Bryan Chagolla: Maintaining Balance in Life, despite Metastatic Gastric Cancer

Age: 40Monterey Park, California

I was sitting in a tiny room of my local emergency room waiting for my test results when the doctor came in, grabbed my hand, and said, “We’re 95 percent sure it’s cancer.” I had an immediate feeling of despair, denial, and shock. It felt like darkness, like I was sinking into a void. One week later, I received my official diagnosis of stage IV gastric cancer. After a series of initial treatments, I was put on a newly approved drug called fam-trastuzumab deruxtecan-nxki (Enhertu). Since then, my cancer markers have gone down drastically, and the scans show continued shrinkage of the tumor. I am maintaining life balance and calm, focusing on the present, and spending time with family. It all started in January of 2019. I was experiencing some abdominal symptoms such as loss of appetite, indigestion, heartburn, and difficulty eating. Between January and April, I lost nearly 40 pounds. I also had abdominal pain and started feeling faint throughout the day. Because of some issues with my health insurance, I did not have coverage during this time but decided to see a physician as my symptoms were getting worse. My doctor recommended some dietary changes and ordered a few standard laboratory tests. None of the test results were abnormal, but my symptoms got progressively worse. At the time my wife and I were expecting our second child and I thought that I would wait until she was born to take care of myself. One day that June, however, the pain became so severe that I had no choice but to go to the emergency room.

They performed an ultrasound and a CT exam after which I was told they were 95 percent sure it was cancer. I was 38 years old with a young daughter and another child on the way. I was in complete shock. They needed to do a biopsy to be certain. I was sent home with pain medications as I was waiting for my biopsy results. A week later I was in so much pain that my sister had to drive me to the hospital. At a friend’s suggestion, I went to Cedars Sinai where I received my official diagnosis of stage IV gastric (stomach) cancer. My sister works as a medical administrator and has been a guardian angel for me. She helped me navigate the health care system and get back on health insurance. She also helped me find an oncologist at the City of Hope Comprehensive Cancer Center, which is where I received all my treatments.

Genetic testing of the cancer revealed that it was HER2 positive. My initial treatment was a chemotherapy regimen known as FOLFOX combined with a HER2-targeted agent called Herceptin. It was a biweekly treatment that I received for about six months. The treatment was quite effective. It reduced my tumors. I had a large tumor on my esophageal juncture that had spread to the liver and over the course of treatment that tumor shrank by 75 percent. However, I was also starting to experience some serious side effects. I had severe neuropathy in my hands and feet, and difficulty eating and putting on weight. Because my tumor was responding so well, my oncologist decided to remove one of the chemotherapeutic agents in FOLFOX and put me on a modified chemotherapy regimen along with Herceptin. I received this treatment from January 2020 until about November. In addition to my chemo, I was also trying some alternative medicine approaches, including nutritional guidance and acupuncture. Overall, I was doing well. I had gained some weight and my tumor seemed stable.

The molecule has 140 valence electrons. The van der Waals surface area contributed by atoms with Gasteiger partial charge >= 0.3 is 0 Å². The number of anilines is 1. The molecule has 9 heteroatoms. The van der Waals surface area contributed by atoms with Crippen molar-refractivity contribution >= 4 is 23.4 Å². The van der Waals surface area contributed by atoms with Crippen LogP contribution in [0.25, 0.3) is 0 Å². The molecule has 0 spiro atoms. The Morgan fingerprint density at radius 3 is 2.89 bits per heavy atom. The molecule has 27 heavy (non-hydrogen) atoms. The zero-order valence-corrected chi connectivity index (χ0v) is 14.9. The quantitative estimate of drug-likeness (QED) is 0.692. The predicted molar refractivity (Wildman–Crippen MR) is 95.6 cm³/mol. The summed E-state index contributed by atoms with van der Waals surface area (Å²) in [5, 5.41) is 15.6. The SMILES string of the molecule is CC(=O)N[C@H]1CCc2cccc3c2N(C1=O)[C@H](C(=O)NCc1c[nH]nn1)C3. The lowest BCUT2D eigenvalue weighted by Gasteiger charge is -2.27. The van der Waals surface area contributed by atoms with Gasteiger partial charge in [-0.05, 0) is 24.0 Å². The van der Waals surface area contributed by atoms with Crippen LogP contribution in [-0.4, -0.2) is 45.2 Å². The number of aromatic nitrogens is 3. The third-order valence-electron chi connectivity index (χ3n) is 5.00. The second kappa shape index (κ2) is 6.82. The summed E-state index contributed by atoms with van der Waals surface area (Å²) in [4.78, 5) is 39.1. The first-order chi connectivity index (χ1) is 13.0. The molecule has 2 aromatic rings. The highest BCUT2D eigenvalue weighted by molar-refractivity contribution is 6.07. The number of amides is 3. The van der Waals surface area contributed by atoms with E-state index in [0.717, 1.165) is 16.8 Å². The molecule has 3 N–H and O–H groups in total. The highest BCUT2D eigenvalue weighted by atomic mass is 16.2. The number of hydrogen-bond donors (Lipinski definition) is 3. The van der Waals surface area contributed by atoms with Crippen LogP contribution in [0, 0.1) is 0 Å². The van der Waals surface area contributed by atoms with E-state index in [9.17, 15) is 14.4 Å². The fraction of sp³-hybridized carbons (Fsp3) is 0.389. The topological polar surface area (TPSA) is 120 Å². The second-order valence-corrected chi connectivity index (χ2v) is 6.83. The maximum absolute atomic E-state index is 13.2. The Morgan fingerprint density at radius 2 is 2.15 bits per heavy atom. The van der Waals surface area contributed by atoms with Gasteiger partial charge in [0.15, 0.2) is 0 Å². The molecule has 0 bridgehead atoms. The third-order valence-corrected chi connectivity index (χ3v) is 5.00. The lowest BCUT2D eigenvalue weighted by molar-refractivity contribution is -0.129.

In June of 2020, while I was still on the modified chemotherapy, my lab tests showed that the level of one of the cancer markers, carcinoembryonic antigen (CEA), was increasing. Since my tumors were still shrinking according to the scans from earlier that year, we decided to wait and watch. By October, the levels of CEA had skyrocketed, and my scans also confirmed that the tumors were growing again. My oncologist suggested a clinical trial that was testing a combination of two molecularly targeted therapies. I started on the trial in early January. Unfortunately, I experienced some serious adverse effects and had to discontinue the treatments. Luckily, in mid-January 2021, the FDA approved the HER2-targeted therapeutic called fam-trastuzumab deruxtecan-nxki for patients with gastric cancer. In early February I started receiving the new treatment and have been on this drug ever since. I do get some fatigue and nausea after treatment, but these side effects are less severe and more manageable compared with FOLFOX.

Since I’ve been on fam-trastuzumab deruxtecan-nxki, my CEA levels have declined drastically. A scan in May 2021 confirmed that my tumors are shrinking again.

I am grateful that the treatment is working. I am also thankful to have a very supportive family and home life. I feel that I am at a place that is stable and consistent, and my goal is to keep things this way and continue to work toward improving. What my experience has taught me is that I must maintain my balance and calm. Right now, I am focusing on my mental, physical, and spiritual health and spending time with my family and loved ones.

The AACR was saddened to learn that Bryan Chagolla passed away on May 13, 2022. He was surrounded by loved ones at the time. We are deeply grateful to Bryan for sharing his experience with cancer in the AACR Cancer Progress Report 2021. We offer our heartfelt condolences to his family and friends.